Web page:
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Plc ppt

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Plc ppt

  1. 1. The Power of Professional Learning Communities at Work™: Bringing the Big Ideas to Life Featuring Richard DuFour, Robert Eaker, and Rebecca DuFour
  2. 2. Session One: What Is a Professional Learning Community? <ul><li>The purposes of this session are: </li></ul><ul><li>1) To introduce the professional learning community concept, and </li></ul><ul><li>2) To show the cultural shifts that must occur when a school decides to take action to ensure all kids learn </li></ul><ul><li>by becoming a PLC. </li></ul>
  3. 3. <ul><li>“ Schools have traditionally operated from the premise that educators have a responsibility to provide students with the opportunity to learn. </li></ul><ul><li>Whether or not students actually learn depends on factors educators cannot influence, such as innate ability, student motivation, a home environment that supports and encourages learning, student work habits, and so on.” </li></ul>
  4. 4. <ul><li>“ A professional learning community is an ethos that influences every single aspect of a school’s operation. When a school becomes a professional learning community, everything in the school looks different than it did before.” —Andy Hargreaves </li></ul>
  5. 5. <ul><li>“ Some students will always choose to fail, regardless of what we do in our schools and classrooms. It is impossible to help all students learn if students refuse to learn.” </li></ul><ul><li>“ We could help more of our students be successful if we were willing to work together to implement more effective practices.” </li></ul>
  6. 6. Session Two: A Focus on Learning <ul><li>This session shows how focusing on learning (instead of teaching) can change everything about the way a school and all of its classrooms are run— </li></ul><ul><li>from the way teachers select their subject matter, </li></ul><ul><li>to the way they assess learning, </li></ul><ul><li>to the way they respond when students do not learn. </li></ul>
  7. 7. <ul><li>The Charles Darwin School </li></ul><ul><li>“ We believe all kids can learn . . . </li></ul><ul><li>based on their ability. ” </li></ul><ul><li>The Pontius Pilate School </li></ul><ul><li>“ We believe all kids can learn . . . </li></ul><ul><li>if they take advantage of the opportunity we give them to learn .” </li></ul><ul><li>The Chicago Cub Fan School </li></ul><ul><li>“ We believe all kids can learn . . . </li></ul><ul><li>something, and we will help all students experience academic growth in a warm and nurturing environment .” </li></ul><ul><li>The Henry Higgins School </li></ul><ul><li>“ We believe all kids can learn . . . </li></ul><ul><li>and we will work to help all students achieve high standards of learning .” </li></ul>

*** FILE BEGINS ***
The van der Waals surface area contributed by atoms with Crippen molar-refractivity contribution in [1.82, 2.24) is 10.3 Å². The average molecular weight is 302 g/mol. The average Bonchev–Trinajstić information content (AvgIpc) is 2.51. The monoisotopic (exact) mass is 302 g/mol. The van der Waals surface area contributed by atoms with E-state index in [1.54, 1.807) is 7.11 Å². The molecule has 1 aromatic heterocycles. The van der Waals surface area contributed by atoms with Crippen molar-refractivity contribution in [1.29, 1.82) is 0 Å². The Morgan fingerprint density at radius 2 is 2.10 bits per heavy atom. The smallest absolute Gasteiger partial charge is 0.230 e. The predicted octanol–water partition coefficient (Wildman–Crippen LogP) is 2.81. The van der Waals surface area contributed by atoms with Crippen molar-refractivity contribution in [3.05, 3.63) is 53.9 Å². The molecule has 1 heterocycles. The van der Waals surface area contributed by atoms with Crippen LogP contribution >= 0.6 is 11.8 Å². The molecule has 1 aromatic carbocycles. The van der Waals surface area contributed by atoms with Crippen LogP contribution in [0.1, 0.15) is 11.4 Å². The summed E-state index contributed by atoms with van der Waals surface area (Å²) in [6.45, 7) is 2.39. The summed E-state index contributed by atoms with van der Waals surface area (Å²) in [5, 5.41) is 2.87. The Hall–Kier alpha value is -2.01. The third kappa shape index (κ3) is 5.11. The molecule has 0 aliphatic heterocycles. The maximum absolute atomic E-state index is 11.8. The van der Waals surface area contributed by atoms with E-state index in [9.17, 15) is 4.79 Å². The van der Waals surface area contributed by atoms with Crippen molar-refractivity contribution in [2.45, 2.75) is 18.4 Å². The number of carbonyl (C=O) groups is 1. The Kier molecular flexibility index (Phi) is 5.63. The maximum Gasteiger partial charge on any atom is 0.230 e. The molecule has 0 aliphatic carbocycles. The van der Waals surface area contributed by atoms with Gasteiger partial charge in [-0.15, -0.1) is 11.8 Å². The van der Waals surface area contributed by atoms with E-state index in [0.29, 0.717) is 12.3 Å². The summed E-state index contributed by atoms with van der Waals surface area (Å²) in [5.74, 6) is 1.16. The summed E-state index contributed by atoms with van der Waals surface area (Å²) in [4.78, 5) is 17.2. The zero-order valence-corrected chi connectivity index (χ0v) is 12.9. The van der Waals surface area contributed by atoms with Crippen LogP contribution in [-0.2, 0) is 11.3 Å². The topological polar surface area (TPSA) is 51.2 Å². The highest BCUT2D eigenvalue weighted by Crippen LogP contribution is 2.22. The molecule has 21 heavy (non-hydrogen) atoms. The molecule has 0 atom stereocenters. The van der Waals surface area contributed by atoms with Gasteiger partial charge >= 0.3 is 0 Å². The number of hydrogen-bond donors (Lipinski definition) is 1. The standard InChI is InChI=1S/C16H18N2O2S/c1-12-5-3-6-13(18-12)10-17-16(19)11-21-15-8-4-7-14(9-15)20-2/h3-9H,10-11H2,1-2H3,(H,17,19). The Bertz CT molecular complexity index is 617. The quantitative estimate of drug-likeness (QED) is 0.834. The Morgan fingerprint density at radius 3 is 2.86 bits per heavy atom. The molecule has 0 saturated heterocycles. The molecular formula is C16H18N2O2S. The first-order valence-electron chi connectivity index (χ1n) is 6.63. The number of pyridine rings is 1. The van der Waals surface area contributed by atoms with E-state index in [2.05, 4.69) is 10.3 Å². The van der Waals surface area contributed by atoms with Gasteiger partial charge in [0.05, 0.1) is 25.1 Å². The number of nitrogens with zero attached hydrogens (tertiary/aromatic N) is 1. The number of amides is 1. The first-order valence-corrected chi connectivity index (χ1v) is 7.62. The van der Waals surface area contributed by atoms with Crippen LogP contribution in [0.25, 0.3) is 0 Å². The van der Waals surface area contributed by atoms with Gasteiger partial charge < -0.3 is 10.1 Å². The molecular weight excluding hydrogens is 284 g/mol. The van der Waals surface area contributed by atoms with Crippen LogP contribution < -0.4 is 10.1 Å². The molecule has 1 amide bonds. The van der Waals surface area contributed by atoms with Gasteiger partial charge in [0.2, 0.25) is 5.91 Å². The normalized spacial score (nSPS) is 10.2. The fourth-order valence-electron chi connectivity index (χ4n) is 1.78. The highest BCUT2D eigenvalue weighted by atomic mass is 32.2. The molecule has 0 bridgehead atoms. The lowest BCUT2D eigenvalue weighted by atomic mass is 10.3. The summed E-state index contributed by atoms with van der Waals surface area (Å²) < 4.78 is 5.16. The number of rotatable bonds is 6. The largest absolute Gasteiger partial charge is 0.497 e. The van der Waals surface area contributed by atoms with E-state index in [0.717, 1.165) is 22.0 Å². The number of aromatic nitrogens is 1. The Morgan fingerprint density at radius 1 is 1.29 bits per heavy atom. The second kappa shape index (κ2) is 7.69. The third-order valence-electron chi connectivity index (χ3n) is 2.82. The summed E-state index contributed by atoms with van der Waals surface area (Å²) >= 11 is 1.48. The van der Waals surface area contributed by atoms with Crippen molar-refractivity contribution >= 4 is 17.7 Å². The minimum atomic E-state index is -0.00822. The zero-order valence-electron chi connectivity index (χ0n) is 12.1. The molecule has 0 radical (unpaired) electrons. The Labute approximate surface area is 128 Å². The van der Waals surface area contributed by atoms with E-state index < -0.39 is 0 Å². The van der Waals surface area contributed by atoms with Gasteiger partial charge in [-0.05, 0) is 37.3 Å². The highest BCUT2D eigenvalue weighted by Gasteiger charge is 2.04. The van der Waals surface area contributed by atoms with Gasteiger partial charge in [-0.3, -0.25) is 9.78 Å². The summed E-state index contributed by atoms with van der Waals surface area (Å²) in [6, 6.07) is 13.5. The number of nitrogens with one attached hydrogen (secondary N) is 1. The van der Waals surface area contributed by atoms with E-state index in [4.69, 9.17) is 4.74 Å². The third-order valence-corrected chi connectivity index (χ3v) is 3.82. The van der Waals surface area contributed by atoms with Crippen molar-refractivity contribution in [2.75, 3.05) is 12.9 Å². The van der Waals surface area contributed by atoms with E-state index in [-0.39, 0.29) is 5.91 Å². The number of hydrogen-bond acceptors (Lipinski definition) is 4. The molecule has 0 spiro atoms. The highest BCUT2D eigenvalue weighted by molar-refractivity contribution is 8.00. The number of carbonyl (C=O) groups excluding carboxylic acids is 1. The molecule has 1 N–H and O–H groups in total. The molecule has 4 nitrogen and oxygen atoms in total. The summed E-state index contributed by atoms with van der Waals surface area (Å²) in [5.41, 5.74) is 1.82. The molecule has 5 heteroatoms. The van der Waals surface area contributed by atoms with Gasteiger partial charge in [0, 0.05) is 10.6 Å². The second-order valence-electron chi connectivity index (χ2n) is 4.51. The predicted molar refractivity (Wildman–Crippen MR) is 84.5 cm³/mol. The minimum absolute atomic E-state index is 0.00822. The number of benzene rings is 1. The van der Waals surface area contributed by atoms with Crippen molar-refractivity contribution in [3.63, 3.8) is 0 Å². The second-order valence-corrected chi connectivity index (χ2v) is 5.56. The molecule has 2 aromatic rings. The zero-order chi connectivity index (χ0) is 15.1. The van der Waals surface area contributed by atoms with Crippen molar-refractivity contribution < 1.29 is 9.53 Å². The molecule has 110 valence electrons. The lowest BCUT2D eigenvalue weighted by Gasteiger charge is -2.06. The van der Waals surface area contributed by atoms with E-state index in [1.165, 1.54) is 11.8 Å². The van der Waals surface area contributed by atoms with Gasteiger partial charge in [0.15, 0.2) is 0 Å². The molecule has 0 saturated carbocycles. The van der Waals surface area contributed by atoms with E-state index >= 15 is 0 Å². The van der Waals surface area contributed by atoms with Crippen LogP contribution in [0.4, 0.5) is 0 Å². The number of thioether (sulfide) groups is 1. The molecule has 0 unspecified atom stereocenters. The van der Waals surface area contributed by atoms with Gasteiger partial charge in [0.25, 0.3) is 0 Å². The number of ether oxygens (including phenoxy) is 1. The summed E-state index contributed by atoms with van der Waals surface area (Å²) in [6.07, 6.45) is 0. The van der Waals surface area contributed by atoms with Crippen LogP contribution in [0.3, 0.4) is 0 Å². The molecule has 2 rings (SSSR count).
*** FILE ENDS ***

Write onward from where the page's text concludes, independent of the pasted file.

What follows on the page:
8. 8. A Shift in the Response When Students Don’t Learn <ul><li>From individual teachers determining the appropriate response . . . </li></ul><ul><li>to a systematic response that ensures support for every student </li></ul><ul><li>From fixed time and support for learning . . . </li></ul><ul><li>to time and support for learning as variables </li></ul><ul><li>From remediation . . . </li></ul><ul><li>to intervention </li></ul><ul><li>From invitational support outside of the school day . . . </li></ul><ul><li>to directed (that is, required) support occurring during the school day </li></ul><ul><li>From one opportunity to demonstrate learning . . . </li></ul><ul><li>to multiple opportunities to demonstrate learning </li></ul>
  9. 9. A Shift in the Work of Teachers <ul><li>From isolation . . . </li></ul><ul><li>to collaboration </li></ul><ul><li>From each teacher clarifying what students must learn . . . </li></ul><ul><li>to collaborative teams building shared knowledge and understanding about essential learning </li></ul><ul><li>From each teacher assigning priority to different learning </li></ul><ul><li>standards . . . </li></ul><ul><li>to collaborative teams establishing the priority of respective learning standards </li></ul><ul><li>From each teacher determining the pacing of the curriculum . . . </li></ul><ul><li>to collaborative teams of teachers agreeing on common pacing </li></ul>